CINCINNATI — Kroger, the country's biggest traditional grocery chain, is ending some benefits for unvaccinated workers as big employers attempt to compel more of their workforce to become vaccinated with cases of COVID-19 again rising.
Unvaccinated workers will no longer be eligible to receive up to two-weeks paid emergency leave if they become infected, a company spokesperson confirmed Tuesday. That policy was put into place last year when vaccines were unavailable.
The Cincinnati company also confirmed changes in benefits first reported by The Wall Street Journal for non-union or management. Unvaccinated workers in that category will pay a monthly $50 surcharge for their company health plan.
The Journal, which viewed a company memo outlining the changes, said that the leave and health insurance surcharge policies are effective in the new year, just over two weeks away.
The surcharge will only apply to unvaccinated salaried employees that are enrolled in a company healthcare plan. It will not apply to hourly associates enrolled in a company healthcare plan or those covered by a collective bargaining agreement.
Kroger said in an email that it will still offer various leave options for employees who contract the virus, including earned paid time off and the ability to apply for unpaid leave. What Kroger called a “special" leave will only remain available to fully vaccinated associates.
Early last year Kroger implemented emergency leave that allowed paid time off for any worker diagnosed with COVID-19. All employees were eligible to receive their standard pay for up to 14 days.
As Kroger modifies some of its policies, the company said that it will continue to encourage workers to get vaccinated with $100 payments given to all fully vaccinated employees.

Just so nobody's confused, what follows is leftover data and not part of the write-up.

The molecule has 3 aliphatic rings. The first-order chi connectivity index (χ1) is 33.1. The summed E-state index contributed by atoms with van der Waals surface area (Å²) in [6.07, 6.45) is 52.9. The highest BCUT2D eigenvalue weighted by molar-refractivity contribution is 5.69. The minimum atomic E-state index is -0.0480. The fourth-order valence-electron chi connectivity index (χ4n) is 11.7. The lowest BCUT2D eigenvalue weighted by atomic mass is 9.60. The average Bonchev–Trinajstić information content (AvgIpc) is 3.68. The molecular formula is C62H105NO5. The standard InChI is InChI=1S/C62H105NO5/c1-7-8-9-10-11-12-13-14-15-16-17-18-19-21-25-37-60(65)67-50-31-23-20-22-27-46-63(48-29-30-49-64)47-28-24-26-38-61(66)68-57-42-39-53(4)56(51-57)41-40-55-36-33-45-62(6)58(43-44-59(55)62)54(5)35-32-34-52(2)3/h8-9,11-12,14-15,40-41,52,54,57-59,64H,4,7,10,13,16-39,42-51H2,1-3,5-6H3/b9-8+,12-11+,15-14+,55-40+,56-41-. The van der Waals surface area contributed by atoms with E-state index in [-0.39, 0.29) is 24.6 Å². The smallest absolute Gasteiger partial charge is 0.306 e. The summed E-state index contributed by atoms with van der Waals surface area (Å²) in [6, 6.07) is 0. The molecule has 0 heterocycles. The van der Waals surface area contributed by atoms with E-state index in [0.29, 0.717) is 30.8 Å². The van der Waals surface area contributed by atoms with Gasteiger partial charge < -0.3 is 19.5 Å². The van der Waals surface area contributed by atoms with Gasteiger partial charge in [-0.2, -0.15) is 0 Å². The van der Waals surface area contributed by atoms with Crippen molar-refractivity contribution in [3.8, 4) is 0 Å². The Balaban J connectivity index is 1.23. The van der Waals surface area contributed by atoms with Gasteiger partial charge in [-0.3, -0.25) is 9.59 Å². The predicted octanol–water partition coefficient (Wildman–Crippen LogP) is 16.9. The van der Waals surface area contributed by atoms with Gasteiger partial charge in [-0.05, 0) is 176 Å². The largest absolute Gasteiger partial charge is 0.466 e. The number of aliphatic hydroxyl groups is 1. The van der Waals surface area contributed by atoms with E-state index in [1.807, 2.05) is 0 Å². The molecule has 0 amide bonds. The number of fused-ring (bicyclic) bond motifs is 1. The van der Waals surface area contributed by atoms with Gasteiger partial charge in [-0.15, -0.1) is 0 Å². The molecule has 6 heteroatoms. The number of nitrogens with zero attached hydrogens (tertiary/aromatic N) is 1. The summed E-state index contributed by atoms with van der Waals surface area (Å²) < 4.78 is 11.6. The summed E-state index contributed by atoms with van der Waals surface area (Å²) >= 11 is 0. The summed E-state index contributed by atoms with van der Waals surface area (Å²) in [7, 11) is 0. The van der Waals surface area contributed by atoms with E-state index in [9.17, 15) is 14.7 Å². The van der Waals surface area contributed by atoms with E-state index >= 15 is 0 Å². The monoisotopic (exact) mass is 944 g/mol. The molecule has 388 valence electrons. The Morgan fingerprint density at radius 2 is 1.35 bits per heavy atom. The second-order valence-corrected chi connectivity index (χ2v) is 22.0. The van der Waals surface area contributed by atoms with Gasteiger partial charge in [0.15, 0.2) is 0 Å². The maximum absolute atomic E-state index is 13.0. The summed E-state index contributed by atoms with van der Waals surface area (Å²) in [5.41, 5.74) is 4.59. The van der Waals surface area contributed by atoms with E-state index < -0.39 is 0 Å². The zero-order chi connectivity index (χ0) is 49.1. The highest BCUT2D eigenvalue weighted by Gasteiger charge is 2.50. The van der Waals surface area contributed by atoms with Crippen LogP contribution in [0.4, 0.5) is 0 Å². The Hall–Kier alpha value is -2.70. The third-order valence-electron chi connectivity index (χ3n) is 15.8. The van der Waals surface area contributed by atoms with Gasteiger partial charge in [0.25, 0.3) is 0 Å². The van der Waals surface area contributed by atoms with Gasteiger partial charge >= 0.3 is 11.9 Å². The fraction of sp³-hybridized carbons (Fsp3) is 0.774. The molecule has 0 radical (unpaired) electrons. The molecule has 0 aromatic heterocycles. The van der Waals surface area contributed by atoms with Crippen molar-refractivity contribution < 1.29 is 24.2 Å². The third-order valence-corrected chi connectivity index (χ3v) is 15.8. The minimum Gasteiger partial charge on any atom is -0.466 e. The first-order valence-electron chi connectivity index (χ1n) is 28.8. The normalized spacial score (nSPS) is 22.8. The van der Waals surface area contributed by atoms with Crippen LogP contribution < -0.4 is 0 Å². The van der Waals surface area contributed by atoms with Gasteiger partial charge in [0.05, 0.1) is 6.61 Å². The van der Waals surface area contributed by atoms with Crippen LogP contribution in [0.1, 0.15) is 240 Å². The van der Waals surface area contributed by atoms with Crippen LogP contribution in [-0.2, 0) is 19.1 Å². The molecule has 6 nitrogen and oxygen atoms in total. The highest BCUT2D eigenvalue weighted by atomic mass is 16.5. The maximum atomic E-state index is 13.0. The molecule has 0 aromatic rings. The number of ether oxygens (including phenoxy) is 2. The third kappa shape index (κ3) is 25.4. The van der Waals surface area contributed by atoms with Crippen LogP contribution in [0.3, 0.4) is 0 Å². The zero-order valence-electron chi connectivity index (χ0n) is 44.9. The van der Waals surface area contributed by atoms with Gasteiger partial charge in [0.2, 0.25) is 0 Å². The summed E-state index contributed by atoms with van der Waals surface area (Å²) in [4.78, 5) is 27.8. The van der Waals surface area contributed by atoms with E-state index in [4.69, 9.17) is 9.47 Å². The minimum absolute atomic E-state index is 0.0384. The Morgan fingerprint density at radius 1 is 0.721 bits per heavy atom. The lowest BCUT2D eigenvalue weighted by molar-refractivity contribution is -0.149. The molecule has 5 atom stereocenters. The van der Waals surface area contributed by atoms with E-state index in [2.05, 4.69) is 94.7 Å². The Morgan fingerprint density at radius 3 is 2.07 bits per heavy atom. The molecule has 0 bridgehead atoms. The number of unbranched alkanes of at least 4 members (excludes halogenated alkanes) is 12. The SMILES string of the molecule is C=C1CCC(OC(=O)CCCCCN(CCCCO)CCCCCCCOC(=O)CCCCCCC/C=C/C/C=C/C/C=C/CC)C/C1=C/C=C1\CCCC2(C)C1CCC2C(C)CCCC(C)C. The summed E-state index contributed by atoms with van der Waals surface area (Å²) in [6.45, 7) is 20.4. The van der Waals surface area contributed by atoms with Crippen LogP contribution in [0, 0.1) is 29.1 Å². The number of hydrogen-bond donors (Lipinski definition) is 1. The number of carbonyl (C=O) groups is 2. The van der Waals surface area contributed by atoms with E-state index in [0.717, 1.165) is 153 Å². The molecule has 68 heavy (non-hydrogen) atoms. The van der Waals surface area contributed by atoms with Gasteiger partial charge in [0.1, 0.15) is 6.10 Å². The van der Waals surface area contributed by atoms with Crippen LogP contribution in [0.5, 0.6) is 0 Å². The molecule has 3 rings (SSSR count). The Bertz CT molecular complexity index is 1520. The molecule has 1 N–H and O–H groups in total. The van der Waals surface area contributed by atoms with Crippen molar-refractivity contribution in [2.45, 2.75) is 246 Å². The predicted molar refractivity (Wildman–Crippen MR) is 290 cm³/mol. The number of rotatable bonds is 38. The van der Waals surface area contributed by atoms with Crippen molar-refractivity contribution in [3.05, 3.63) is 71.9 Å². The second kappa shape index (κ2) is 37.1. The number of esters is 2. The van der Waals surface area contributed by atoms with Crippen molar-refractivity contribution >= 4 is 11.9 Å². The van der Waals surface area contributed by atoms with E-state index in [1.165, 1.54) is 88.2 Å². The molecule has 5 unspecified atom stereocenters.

Kroger employs almost a half million people who interact with as many as 9 million customers daily.
While President Joe Biden's vaccine mandate is facing legal opposition, many companies are still trying to get as many of their employees vaccinated as possible. It is legal for businesses to require the vaccines, and they could fire employees who don’t comply. In other cases, workers might be required to wear masks or get regular tests for the virus. Companies are also allowed to withhold perks or charge extra for health insurance for those workers who refuse shots.
Kroger is not the first company to steer clear of an outright mandate, instead trying to coerce employees through company-sponsored health plans.
Delta Airlines announced it August that it would charge employees on the company health plan $200 a month if they fail to get vaccinated against COVID-19. The airline also said at that time that it would stop extending pay protection to unvaccinated workers who contract COVID-19 on Sept. 30, and would require unvaccinated workers to be tested weekly beginning Sept. 12, although Delta will cover the cost. Unvaccinated employees also have to wear masks in all indoor company settings.